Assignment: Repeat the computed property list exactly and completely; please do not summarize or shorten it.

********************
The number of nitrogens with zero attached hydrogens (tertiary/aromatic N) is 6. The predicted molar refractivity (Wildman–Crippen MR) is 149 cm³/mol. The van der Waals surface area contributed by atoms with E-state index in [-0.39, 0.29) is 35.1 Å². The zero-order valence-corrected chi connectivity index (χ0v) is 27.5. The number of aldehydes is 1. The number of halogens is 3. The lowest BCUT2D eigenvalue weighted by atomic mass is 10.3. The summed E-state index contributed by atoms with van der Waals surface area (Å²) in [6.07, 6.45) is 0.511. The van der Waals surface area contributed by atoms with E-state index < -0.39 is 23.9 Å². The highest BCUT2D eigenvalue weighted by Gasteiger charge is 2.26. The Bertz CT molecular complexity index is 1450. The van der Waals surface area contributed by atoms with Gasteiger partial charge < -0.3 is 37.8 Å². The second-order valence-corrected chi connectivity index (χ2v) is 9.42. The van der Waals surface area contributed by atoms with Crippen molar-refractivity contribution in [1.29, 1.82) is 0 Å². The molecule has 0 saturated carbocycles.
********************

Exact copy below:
The number of nitrogens with zero attached hydrogens (tertiary/aromatic N) is 6. The predicted molar refractivity (Wildman–Crippen MR) is 149 cm³/mol. The van der Waals surface area contributed by atoms with E-state index in [-0.39, 0.29) is 35.1 Å². The zero-order valence-corrected chi connectivity index (χ0v) is 27.5. The number of aldehydes is 1. The number of halogens is 3. The lowest BCUT2D eigenvalue weighted by atomic mass is 10.3. The summed E-state index contributed by atoms with van der Waals surface area (Å²) in [6.07, 6.45) is 0.511. The van der Waals surface area contributed by atoms with E-state index < -0.39 is 23.9 Å². The highest BCUT2D eigenvalue weighted by Gasteiger charge is 2.26. The Bertz CT molecular complexity index is 1450. The van der Waals surface area contributed by atoms with Gasteiger partial charge < -0.3 is 37.8 Å². The second-order valence-corrected chi connectivity index (χ2v) is 9.42. The van der Waals surface area contributed by atoms with Crippen molar-refractivity contribution in [1.29, 1.82) is 0 Å². The molecule has 0 saturated carbocycles.